Lastly they also say for additional assurance against freezing and rust to remove the thermostat cover and thermostat and pour in a mixture of antifreeze and tap water. Do seawater (raw-water) cooled models have this thermostate? If they do then where would it be located on my boat. Thanks alot for the excellent help
First and foremost - do this with the boat on a trailer, not in the water....

The drain plugs in the manifolds should be in the front or rear of the manifolds - one end will have a hose running into it, the other end should have the plug.

The drain plugs for the block should be just above the oil pan. A V-8 will have one on each side, not sure if a straight 6 will have two or just one (never owned one).

You can disconnect the inlet hose to the cooling system (closed loop systems), and pour your anti freeze there.

Your boat does have a thermostat - usually on top and in the front of the engine. There should be a hose running into it from the water pump.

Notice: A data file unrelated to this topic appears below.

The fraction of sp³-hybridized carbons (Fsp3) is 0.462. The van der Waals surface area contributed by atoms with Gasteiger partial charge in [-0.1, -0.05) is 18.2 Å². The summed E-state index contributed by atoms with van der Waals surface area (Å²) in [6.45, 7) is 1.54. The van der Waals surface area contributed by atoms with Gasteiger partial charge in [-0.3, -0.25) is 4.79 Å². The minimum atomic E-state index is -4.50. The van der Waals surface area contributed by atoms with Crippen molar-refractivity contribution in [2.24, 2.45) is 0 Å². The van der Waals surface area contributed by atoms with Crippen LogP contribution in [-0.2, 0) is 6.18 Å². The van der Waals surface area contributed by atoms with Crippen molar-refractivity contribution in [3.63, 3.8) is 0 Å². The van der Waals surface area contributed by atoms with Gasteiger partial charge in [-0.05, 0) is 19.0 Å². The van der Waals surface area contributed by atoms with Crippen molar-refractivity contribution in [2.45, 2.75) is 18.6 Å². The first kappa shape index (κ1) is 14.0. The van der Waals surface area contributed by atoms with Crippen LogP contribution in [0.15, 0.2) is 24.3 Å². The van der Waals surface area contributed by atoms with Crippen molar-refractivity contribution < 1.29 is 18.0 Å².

Personally, I don't mess with the anti-freeze portion of the process. I disconnect all my hoses at a point lower than the block and drain them before hooking them back up (don't forget to hook em back up.... or you'll sink your boat in the springtime).

I would suggest, before doing any of this, that you put gasoline stabilizer in the gas tank and run the engine for at least 15 minutes. this will get stabilizer into the carburator and fuel system. Also... before you button up the entire job, remove the spark plugs, spray oil or wd-40 into each cylinder and turn the engine over a few times to spread the lube over the cylinder walls - preventing rust and freeze up. A spritz of wd-40 in the distributor cap is also a good idea.